A reader writes:
By the way, your observation that it'd be simpler, cheaper, and more beneficial to society to raise everyone's test scores slightly than to raise black and Hispanic test scores enough to close the racial achievement gap got me thinking about the interesting differences in how American society handles a parallel gap in the area of gender and health--the fact that women have an average life expectancy over 6% greater than men.
A few comparisons, with the gender life expectancy gap listed first, the racial achievement gap listed second:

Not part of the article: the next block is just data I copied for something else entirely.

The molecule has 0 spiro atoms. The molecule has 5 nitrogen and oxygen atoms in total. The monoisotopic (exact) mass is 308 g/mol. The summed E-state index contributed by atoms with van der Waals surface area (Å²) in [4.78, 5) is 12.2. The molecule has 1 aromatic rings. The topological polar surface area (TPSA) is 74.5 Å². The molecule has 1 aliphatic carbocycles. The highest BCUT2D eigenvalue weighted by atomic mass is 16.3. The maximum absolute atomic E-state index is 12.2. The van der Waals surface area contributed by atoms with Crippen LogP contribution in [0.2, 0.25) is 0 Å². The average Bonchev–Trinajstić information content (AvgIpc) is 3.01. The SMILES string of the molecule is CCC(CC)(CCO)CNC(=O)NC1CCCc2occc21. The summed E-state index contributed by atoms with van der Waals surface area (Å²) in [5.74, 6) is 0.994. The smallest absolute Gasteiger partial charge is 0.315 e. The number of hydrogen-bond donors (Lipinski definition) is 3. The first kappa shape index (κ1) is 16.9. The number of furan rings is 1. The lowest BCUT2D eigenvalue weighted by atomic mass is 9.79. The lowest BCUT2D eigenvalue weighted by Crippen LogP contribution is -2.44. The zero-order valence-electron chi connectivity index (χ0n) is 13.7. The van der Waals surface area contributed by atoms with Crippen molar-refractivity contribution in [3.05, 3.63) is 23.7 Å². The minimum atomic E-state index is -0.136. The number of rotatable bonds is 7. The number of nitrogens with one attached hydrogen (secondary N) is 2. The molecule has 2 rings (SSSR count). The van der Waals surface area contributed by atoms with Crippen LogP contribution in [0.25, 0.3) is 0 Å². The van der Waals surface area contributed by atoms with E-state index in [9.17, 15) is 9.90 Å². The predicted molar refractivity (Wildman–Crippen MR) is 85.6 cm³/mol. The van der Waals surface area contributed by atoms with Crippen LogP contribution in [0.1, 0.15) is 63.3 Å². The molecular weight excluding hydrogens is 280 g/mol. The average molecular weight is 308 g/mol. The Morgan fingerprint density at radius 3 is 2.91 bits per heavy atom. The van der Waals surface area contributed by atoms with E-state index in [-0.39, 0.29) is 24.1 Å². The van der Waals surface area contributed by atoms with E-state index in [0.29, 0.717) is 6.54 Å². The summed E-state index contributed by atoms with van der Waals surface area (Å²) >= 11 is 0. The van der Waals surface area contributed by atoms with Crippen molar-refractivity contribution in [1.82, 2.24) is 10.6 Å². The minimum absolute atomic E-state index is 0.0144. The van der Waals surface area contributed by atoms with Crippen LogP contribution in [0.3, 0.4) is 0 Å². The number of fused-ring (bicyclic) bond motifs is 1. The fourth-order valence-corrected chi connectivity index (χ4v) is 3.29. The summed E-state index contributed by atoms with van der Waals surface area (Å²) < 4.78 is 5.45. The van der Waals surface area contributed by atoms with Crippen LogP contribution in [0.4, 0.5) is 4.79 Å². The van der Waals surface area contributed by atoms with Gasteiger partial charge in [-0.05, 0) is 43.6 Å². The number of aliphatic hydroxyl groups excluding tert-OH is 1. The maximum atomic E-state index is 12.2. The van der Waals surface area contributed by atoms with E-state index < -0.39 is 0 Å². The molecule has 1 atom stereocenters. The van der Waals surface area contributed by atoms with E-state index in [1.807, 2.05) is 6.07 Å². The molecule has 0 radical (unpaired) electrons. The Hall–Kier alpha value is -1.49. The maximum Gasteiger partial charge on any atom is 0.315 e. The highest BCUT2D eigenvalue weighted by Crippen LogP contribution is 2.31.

- no big deal vs. national scandal;
- caused by biology + cultural factors too deepseated to be worth attempting to change vs. no biological contribution, the primary causes being malleable features of socioeconomic environment + racial prejudice and racial insecurity;
- near-term goal is general advance for all vs. near-term goal is advancement solely of lowest-performing group/s;
- ultimate goal is that everyone achieve the longest life expectancy he or she is capable of vs. ultimate goal is that everyone be perfectly equal;
- "cure" sought through targeted and control-grouped experimentation of ways to mitigate damage done by known contributing factors vs. "cure" sought through sweeping programs with weak controls and a high romantic theorizing-to-empirical verification ratio